lol. a tarot kabbalist? for real? cool. i've read references to tarot cards being related to qabbalah, but don't know anything about it really. there are some tarot decks that associate the 'trump' (?) cards with hebrew letters; in high school a friend of mine had such a deck, and we used to have fun spelling out each other's names and "interpreting" them based on the symbolism of the cards. my name has the 'devil' card in it! :-O ;-)

6/19/2007 10:59 PM  
Blogger Lipman said...

Is this tarot part a development inside Christian cabala? Not that the give-and-take is easy to disentangle.

6/20/2007 7:16 AM  
Anonymous Mar Gavriel said...

Thanbo-- you're Ed Greenstein's cousin? Cool. He's an old friend of my father, from the 1960s. My father and I visited him a few weeks ago, when my father was over here in Jerusalem.

And the proper term is actually "ræb school", not "reb school" or "rab school". It says so in the Shulchen Orech.

6/20/2007 8:50 AM  
Blogger Ari Kinsberg said...

steg:

"that particular firstname teacher couldn't go by rabbi lastname because that would've been confusing, right?"

oh. i didn't realize he already had semikhah when he was in yof. i thought he got it later when he left to become a principal.

incidentally, he was one of the nicer teachers (not too many) and in retrospect i think he was a good teacher. (very text based, not like most social studies/history teachers)

6/20/2007 9:46 AM  
Blogger The back of the hill said...

the proper term is actually "ræb school"

Schier onzin! Een elk weet dat zo iets een 'rabbynen akademie' moet heten. Een reib school is namelyk een esnoge.

6/20/2007 8:56 PM  
Anonymous Gavi Kaufman said...

A couple of my friends are going for their semicha at REITS - I respect their efforts immensely. I think a semicha must be one that actually teaches you how to pasken halacha from sources (i.e. Tur and Shulchan Aruch).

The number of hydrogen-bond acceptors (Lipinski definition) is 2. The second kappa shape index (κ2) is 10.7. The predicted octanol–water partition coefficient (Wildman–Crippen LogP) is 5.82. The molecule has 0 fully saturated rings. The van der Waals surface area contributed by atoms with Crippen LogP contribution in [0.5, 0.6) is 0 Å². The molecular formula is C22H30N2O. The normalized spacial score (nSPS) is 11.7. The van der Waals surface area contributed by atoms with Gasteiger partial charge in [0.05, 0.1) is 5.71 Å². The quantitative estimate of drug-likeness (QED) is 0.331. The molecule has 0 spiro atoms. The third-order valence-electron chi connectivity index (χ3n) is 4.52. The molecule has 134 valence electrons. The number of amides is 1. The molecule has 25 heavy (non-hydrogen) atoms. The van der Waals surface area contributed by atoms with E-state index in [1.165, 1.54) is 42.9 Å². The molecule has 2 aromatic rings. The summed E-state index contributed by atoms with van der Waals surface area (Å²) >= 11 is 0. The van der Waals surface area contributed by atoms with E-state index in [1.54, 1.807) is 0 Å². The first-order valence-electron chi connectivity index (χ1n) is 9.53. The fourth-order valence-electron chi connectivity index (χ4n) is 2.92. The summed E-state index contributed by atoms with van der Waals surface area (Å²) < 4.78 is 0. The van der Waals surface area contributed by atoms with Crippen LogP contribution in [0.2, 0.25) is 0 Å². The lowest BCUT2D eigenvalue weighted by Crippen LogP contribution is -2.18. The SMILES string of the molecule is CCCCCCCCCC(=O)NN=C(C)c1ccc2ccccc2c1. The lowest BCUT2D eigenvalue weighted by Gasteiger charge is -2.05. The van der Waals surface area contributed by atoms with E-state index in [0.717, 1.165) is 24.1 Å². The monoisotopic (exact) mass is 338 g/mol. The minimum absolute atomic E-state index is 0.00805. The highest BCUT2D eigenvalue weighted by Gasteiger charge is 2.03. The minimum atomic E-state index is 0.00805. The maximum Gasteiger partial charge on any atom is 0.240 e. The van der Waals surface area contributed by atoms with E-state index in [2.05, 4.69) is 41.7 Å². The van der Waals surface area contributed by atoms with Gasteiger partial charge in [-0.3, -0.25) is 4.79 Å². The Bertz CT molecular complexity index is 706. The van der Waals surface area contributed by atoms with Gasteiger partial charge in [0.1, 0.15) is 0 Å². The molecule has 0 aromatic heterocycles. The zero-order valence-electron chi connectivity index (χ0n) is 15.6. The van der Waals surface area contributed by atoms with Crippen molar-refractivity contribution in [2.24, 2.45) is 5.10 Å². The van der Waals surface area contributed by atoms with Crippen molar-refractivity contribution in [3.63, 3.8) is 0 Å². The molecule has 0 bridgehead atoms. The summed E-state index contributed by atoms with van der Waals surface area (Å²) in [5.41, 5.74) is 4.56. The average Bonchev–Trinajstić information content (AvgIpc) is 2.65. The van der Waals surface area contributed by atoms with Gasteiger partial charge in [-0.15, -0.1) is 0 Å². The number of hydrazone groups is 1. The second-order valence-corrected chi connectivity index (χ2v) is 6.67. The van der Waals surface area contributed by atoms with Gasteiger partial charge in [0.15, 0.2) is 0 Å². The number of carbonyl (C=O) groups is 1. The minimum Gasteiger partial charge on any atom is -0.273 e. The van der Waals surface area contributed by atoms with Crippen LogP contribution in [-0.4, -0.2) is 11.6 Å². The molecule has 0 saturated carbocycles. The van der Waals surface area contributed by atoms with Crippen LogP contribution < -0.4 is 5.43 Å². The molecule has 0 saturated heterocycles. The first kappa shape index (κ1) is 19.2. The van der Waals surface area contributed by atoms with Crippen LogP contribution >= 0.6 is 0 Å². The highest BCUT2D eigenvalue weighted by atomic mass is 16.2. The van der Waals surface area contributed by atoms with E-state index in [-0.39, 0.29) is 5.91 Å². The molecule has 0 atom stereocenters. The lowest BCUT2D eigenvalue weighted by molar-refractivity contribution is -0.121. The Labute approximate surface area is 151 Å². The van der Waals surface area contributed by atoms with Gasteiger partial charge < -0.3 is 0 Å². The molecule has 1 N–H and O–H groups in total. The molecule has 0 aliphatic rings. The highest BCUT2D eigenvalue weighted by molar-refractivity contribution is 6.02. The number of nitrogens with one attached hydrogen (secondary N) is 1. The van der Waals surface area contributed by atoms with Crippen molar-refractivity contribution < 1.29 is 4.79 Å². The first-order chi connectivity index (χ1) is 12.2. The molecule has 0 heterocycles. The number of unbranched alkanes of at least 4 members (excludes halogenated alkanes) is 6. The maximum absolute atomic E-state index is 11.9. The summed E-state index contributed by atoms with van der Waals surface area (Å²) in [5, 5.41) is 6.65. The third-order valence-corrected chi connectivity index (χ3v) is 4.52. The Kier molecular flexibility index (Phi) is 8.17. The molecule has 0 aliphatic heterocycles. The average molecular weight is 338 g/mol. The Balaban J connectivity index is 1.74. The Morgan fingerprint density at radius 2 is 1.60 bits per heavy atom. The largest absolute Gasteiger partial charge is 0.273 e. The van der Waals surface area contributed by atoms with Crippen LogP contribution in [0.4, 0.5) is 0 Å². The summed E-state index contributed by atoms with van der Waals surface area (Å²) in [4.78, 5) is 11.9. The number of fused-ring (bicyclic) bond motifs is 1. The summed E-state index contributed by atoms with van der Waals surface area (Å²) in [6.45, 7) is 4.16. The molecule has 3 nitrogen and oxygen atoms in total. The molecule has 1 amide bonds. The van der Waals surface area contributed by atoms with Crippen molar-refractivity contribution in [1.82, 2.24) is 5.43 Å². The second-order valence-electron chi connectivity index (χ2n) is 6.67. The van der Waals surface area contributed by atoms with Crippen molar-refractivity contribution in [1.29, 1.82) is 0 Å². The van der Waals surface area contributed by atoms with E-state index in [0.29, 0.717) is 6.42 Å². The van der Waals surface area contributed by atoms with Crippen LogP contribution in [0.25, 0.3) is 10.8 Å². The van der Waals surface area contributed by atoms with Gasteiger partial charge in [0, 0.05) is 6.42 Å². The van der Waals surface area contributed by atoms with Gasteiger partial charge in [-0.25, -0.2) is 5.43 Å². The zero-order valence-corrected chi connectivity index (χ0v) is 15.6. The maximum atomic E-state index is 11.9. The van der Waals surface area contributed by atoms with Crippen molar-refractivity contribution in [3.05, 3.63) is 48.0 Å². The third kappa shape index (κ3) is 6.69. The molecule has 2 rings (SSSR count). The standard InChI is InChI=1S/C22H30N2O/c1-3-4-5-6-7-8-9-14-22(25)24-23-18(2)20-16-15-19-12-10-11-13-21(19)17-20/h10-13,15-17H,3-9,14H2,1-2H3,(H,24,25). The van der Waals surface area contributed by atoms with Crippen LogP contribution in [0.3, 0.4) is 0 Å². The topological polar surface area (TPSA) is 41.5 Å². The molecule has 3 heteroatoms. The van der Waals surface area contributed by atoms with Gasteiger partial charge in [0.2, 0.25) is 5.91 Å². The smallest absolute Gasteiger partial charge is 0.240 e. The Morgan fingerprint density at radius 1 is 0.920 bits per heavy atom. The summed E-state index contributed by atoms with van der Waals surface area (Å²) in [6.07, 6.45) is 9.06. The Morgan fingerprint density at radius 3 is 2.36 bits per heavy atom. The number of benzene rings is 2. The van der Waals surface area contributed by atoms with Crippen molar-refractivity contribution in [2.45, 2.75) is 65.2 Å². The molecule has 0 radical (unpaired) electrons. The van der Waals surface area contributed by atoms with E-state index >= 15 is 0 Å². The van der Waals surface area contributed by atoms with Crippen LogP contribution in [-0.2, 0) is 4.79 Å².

[If you wish, I would be happy to put you in touch with them - for all I know you may already know them!]

It has been my experience that for most of the Jewish world not connected to and/or conversant in the process of pesak halacha, semicha is just a title that they expect every Jewishly knowledgeable person to have. And they will ask anyone calling themselves "rabbi" halachic questions.

Thank God, some people still remember the gemara of "talmid she’higi'a l’hora’a." (cf. Rambam hilchos talmud torah ch. 5 as well.) In my hometown, I am aware of a case where a certain rabbi (actually a pulpit rabbi in a large synagogue) referred a question to a known local posek...

I have learned a couple of short masechtot in Talmud and can read Tur and Shulchan aruch - while not in any way qualifying me to rule on questions of Jewish law, I still get called "rabbi" sometimes by those not in the know.

Finally, remember that the term "rav" is best translated as "teacher."

6/20/2007 11:54 PM  
Blogger Yehu said...

St'eg:

Not, not for real. The only thing I know about tarot is Rainbow's 'Tarot Woman'. Never saw such a card outside cartoons. But 'ol Donald Trump becomin a kabbalist on the heels of Maddona and Britney Spukes is probably not to be ruled out. Who knows.

What is that deciphering business? Is it some hoax, a-la Beringer's students?

"my name has the 'devil' card in it! :-O ;-)" They say that about Dio, too. Note that his conceit actually could qualify him for that job.


Lipman -

That depends on whether you consider Hassidism a branch of Christianity, or vice versa. The keyword is "vice", though. ;-)

6/21/2007 8:35 AM